COVID-19 (SARS-CoV-2) can be transmitted via droplets suspended in the air we breathe. Without adequate ventilation, these droplets can remain suspended in the air or land on surfaces, waiting to be transmitted. Although patient isolation and environmental decontamination are vital to reducing the risk of infection, good ventilation is equally as important. Within a clinical setting, HEPA devices have a proven ability to increase air quality and lower the risk of COVID-19 infection.3

Air quality in healthcare: can HEPA devices help beat infections?

HEPA versus microorganisms

Coronaviruses are not the only airborne pathogen that can be captured by air purification devices.4 Within a clinical setting, air filtration devices have been tested against bacteria, viruses, fungi, and more specific microorganisms like methicillin-resistant Staphylococcus aureus (MRSA) and other nosocomial pathogens.5

While efficacy is significant, a device’s clean air delivery rate (CADR) is another critical factor. A CADR rating measures the effectiveness of an air purification device based on room size and volume of clean air produced per minute. An excellent example of an air purification device with a high CADR would be Rediair. Despite its size, Rediair has a CADR of up to 600m3/h. This means that only one device can provide effective ventilation for a room up to 120m3.


While the majority of air purification devices currently on the market are made by technology companies utilising HEPA 13 filters, Rediair has been created by an infection prevention expert designed specifically for clinical settings. Featuring two HEPA 14 filters to capture 99.995% of airborne pathogens as well as other particulates and gaseous odours, Rediair’s dual intake fans effortlessly provide its high CADR of up to 600m3/h, maintaining effective air decontamination.

Rediair’s filtration system has been designed for airborne pathogens, but the rest of Rediair’s features have been designed for its user. The LED indicator strip indicates a room’s air quality thanks to the internal particulate sensor, while the digital display offers customisable settings depending on your needs.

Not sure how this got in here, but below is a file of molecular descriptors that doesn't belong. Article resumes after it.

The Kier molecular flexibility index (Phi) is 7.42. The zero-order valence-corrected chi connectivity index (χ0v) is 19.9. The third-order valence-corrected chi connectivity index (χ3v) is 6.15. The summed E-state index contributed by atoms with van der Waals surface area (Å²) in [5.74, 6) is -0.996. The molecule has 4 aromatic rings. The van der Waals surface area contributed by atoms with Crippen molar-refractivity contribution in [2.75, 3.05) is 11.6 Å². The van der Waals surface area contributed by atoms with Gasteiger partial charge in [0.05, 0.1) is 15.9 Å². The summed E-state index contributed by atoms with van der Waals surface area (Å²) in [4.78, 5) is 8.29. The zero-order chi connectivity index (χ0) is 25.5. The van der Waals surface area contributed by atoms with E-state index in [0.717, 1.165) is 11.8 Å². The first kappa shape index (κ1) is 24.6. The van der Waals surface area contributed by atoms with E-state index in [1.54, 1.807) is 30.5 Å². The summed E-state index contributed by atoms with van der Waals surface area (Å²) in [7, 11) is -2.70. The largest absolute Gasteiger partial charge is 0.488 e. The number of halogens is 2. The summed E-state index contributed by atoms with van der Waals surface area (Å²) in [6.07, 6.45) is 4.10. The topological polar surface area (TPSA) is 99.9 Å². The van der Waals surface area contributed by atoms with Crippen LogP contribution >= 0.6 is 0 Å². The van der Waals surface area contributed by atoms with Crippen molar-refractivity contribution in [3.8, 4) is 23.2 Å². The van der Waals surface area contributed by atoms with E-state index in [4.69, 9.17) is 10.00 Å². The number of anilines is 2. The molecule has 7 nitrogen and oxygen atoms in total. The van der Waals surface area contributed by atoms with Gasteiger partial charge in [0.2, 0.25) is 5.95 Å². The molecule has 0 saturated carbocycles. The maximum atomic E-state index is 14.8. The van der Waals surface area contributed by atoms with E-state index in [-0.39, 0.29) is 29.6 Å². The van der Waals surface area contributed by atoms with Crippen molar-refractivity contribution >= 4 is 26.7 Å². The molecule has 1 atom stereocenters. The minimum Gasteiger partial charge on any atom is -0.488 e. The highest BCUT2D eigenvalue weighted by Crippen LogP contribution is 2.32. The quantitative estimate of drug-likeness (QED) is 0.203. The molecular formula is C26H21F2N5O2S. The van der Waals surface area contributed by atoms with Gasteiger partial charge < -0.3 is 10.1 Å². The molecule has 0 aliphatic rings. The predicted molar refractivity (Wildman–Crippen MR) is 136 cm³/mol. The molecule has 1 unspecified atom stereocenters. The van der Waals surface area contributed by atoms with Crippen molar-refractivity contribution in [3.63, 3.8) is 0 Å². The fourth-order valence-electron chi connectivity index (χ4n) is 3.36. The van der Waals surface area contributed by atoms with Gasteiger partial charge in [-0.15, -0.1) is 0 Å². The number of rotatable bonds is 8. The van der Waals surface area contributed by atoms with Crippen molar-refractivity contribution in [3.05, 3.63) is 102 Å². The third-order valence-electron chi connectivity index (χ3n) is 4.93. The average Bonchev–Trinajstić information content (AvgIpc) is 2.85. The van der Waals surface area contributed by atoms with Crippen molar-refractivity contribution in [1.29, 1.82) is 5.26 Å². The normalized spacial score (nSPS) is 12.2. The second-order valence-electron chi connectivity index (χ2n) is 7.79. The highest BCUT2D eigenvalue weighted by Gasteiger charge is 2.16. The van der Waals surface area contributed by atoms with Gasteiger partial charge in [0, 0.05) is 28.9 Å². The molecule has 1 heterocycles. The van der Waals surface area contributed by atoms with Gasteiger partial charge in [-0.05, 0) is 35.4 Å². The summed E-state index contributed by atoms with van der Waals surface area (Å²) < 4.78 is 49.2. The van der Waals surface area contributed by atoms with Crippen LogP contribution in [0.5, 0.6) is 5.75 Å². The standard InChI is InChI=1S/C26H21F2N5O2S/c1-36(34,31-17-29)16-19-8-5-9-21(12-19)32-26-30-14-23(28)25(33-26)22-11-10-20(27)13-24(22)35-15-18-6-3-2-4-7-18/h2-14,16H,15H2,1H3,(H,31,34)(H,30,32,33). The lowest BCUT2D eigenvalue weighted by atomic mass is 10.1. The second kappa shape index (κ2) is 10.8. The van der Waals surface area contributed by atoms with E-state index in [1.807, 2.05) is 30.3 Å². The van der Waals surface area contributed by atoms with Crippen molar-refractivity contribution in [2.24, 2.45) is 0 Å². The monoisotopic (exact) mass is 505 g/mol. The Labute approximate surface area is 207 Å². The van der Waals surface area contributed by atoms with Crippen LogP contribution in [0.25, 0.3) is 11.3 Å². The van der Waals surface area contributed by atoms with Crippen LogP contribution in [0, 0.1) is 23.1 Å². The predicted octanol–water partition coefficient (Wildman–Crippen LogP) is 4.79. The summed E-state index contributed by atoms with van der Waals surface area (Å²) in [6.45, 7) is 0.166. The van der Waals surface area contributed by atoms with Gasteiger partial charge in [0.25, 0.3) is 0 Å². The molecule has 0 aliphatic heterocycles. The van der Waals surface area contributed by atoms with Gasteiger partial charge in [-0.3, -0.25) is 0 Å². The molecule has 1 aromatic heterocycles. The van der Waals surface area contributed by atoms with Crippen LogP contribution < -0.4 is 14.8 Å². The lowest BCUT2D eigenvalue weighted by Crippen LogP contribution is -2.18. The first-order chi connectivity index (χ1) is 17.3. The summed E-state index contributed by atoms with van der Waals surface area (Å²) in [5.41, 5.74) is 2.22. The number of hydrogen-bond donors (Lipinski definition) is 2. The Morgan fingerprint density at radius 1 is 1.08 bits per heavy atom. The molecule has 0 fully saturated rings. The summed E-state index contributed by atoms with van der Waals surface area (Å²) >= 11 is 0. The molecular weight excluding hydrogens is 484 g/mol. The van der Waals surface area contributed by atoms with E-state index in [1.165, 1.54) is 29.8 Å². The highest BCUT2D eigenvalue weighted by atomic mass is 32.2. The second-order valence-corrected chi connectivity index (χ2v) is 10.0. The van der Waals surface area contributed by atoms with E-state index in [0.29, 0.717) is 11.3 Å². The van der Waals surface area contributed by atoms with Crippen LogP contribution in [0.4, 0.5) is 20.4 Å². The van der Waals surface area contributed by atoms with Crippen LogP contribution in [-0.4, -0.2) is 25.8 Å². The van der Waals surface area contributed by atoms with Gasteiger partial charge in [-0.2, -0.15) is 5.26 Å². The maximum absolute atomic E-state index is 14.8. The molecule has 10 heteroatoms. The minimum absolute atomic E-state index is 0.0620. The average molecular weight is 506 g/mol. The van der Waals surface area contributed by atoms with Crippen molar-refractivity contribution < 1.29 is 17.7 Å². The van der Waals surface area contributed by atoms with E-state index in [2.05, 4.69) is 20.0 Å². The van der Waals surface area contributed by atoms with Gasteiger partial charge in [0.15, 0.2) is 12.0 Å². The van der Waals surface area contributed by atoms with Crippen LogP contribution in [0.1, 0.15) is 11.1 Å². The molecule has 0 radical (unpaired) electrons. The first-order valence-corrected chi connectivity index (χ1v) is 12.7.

Air quality in healthcare: can HEPA devices help beat infections?

Rediair is designed for use in wards around patients, so the device is surprisingly quiet. Featuring many different settings and speeds, Rediair is a powerful air filtration unit designed to operate without causing distraction.

If you would like to know more about Rediair and how it could improve your air quality, visit 


  1. Buising KL, Schofield R, Irving L, et al. Use of portable air cleaners to reduce aerosol transmission on a hospital coronavirus disease 2019 (COVID-19) ward. Infect Control Hosp Epidemiol. 2022;43(8):987-992. doi:10.1017/ice.2021.284
  2. Mousavi ES, Kananizadeh N, Martinello RA, Sherman JD. COVID-19 Outbreak and Hospital Air Quality: A Systematic Review of Evidence on Air Filtration and Recirculation. Environ Sci Technol. 2021;55(7):4134-4147. doi:10.1021/acs.est.0c03247
  3. Conway Morris A, Sharrocks K, Bousfield R, et al. The Removal of Airborne Severe Acute Respiratory Syndrome Coronavirus 2 (SARS-CoV-2) and Other Microbial Bioaerosols by Air Filtration on Coronavirus Disease 2019 (COVID-19) Surge Units. Clinical Infectious Diseases. 2022;75(1):e97-e101. doi:10.1093/cid/ciab933
  4. Ueki H, Ujie M, Komori Y, Kato T, Imai M, Kawaoka Y. Effectiveness of HEPA Filters at Removing Infectious SARS-CoV-2 from the Air. mSphere. 2022;7(4). doi:10.1128/msphere.00086-22
  5. Boswell TC, Fox PC. Reduction in MRSA environmental contamination with a portable HEPA-filtration unit. Journal of Hospital Infection. 2006;63(1):47-54. doi:10.1016/j.jhin.2005.11.011

This article is from issue 24 of Health Europa Quarterly. Click here to get your free subscription today.